So here I would go for a 10x50, or if you want even more reach, a 12x50 is a good bet. But this is where I would definitely suggest that you also get yourself a tripod to mount your binoculars onto. This is something that I do out of my backyard with great effect.

Tip: For the steadiest views possible, you can also mount your less powerful binoculars onto a tripod.

Smaller & More Lightweight
A large or even normal sized 42mm binocular may be to big and heavy some people, or you may just simply prefer to use a smaller more lightweight binocular.

  • For example an older person may find holding up a full size binocular and keeping it steady just a little difficult.
  • Those with small hands and children especially too will benefit from a smaller binocular.

Here I would recommend keeping the magnification down as the worst combination in terms of ease of use, image quality and brightness is a high powered binocular with small objective lenses.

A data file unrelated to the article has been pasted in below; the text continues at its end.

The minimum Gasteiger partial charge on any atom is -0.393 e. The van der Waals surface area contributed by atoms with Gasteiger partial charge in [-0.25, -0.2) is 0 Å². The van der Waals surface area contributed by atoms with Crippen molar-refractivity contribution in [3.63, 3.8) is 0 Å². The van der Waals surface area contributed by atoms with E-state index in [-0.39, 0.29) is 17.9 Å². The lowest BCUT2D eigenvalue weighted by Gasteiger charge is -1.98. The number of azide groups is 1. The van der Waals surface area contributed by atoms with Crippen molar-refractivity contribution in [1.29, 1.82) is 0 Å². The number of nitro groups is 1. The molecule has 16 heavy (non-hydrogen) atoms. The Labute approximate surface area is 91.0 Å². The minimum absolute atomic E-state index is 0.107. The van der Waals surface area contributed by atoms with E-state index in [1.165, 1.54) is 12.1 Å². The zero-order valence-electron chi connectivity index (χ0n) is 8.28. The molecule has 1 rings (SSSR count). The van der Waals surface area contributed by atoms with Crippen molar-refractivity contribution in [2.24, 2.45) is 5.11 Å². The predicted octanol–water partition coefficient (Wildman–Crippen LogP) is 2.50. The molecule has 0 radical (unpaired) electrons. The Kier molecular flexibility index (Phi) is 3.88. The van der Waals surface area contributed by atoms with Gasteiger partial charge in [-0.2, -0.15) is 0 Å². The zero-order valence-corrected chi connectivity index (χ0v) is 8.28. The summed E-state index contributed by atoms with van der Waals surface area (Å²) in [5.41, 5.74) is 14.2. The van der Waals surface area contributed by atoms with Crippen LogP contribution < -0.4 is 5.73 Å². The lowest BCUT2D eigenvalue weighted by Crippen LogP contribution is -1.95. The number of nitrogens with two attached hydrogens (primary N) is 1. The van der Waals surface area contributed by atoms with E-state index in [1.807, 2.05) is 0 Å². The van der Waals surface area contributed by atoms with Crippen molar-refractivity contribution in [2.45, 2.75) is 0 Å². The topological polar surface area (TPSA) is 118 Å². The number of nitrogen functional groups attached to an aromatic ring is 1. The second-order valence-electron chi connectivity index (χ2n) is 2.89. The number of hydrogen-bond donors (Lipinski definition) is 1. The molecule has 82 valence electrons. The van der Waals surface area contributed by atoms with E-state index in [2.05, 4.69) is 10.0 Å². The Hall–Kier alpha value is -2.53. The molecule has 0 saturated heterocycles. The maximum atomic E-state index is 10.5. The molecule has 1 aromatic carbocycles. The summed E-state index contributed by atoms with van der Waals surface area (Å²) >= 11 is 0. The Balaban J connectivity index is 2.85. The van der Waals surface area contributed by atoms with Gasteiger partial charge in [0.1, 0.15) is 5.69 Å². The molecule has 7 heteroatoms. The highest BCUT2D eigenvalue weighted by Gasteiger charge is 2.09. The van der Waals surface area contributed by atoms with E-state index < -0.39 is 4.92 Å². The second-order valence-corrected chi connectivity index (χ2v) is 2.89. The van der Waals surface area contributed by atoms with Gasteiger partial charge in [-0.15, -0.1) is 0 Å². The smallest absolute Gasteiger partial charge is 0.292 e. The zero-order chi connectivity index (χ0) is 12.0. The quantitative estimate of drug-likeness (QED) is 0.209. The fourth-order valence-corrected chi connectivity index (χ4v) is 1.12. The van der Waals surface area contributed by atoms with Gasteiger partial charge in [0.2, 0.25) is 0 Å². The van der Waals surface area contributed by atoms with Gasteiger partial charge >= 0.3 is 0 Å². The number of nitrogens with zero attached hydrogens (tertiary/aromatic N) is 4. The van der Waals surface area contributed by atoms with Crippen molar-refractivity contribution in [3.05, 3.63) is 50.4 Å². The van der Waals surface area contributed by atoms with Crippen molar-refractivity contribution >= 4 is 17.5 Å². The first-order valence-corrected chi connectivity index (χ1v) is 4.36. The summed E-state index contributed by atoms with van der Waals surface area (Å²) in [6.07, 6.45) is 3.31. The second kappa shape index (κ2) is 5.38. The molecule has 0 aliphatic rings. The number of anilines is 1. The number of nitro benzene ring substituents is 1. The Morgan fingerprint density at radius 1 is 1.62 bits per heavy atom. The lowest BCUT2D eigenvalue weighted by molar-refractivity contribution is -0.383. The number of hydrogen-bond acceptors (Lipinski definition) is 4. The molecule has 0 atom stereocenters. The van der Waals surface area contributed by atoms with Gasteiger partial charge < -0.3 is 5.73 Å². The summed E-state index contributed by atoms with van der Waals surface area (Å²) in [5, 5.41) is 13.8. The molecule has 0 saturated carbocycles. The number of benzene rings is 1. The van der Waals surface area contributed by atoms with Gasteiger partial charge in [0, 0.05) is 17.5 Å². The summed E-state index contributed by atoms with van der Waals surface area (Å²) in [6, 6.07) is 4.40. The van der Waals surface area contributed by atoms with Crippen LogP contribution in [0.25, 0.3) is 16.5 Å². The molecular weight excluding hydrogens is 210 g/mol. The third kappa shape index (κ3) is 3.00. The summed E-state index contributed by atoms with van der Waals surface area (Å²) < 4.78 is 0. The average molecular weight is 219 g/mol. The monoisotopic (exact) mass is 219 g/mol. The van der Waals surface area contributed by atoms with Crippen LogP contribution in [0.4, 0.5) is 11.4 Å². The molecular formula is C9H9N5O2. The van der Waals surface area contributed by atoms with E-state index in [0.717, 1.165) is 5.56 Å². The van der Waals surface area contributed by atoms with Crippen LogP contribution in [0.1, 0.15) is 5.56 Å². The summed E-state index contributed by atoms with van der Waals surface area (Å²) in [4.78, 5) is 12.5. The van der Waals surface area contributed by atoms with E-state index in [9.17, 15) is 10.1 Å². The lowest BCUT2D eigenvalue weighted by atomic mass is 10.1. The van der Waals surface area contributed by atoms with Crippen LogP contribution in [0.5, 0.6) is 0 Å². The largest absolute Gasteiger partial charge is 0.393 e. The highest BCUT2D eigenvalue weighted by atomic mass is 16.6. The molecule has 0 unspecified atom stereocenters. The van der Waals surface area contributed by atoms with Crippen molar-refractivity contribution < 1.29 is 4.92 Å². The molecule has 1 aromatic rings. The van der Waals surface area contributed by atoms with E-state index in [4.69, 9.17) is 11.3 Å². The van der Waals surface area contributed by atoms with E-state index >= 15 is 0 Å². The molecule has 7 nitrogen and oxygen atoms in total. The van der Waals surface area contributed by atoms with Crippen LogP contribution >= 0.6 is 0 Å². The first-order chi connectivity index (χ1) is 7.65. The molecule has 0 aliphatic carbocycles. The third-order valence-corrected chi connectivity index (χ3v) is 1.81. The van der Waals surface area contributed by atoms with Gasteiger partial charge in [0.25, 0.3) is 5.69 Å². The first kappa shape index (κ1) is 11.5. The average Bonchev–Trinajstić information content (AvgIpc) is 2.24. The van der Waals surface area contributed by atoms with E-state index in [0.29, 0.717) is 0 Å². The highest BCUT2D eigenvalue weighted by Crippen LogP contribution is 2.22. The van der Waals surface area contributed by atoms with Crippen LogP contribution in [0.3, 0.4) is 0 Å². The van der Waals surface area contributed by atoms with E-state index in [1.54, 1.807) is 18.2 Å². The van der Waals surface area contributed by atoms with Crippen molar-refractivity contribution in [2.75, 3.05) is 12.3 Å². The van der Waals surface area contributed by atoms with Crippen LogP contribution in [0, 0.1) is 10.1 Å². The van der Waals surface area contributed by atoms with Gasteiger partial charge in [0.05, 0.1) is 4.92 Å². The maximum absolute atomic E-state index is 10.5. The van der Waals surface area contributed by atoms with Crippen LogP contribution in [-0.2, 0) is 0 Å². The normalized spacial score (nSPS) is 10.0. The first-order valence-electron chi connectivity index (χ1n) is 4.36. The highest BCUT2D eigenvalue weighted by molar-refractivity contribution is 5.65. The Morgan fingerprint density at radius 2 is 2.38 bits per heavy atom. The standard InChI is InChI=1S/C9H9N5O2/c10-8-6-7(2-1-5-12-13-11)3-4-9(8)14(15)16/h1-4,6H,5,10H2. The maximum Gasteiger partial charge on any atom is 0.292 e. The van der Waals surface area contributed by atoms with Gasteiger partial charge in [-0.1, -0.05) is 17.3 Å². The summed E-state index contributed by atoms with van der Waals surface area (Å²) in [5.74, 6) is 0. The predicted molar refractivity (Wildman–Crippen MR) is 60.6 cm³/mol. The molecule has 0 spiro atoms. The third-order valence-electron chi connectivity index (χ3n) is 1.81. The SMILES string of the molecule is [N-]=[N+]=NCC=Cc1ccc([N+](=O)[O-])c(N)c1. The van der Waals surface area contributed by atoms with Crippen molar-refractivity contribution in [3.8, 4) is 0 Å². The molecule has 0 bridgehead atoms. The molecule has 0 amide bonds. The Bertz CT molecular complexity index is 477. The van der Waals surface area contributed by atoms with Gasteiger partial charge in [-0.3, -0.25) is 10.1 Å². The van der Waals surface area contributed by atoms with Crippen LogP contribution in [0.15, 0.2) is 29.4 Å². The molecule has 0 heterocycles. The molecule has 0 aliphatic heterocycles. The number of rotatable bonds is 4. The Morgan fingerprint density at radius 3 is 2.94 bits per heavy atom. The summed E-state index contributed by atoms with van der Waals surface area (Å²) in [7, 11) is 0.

So my advice would be a maximum of 10x (preferably 8x in most cases) and you can either go for a mid sized binocular with objectives of around 30mm to 32mm or a full compact binocular with even smaller objectives of around 26mm.

Choices include: 10x32, 8x32, 10x26 or 8x26 and similar.

Backyard Birding - Robin on a Bird Feeder

I took this photo in my backyard using the excellent Kowa Telephoto Lens Scope

Close Focus Distance

For me one of the real pleasures and indeed the definite advantage of backyard birdwatching is that with things like bird feeders and the fact that they get used to us humans being about, you are usually able to get much closer to garden birds than their "wild" friends.

Take that Robin for example that I have used as the main title image at the top of this page and in the image above. He would let me get really close to him and this meant that not only could I take great photographs, but when I didn't have my camera with me, I really would enjoy watching him through binoculars hopping about only a few meters away from me.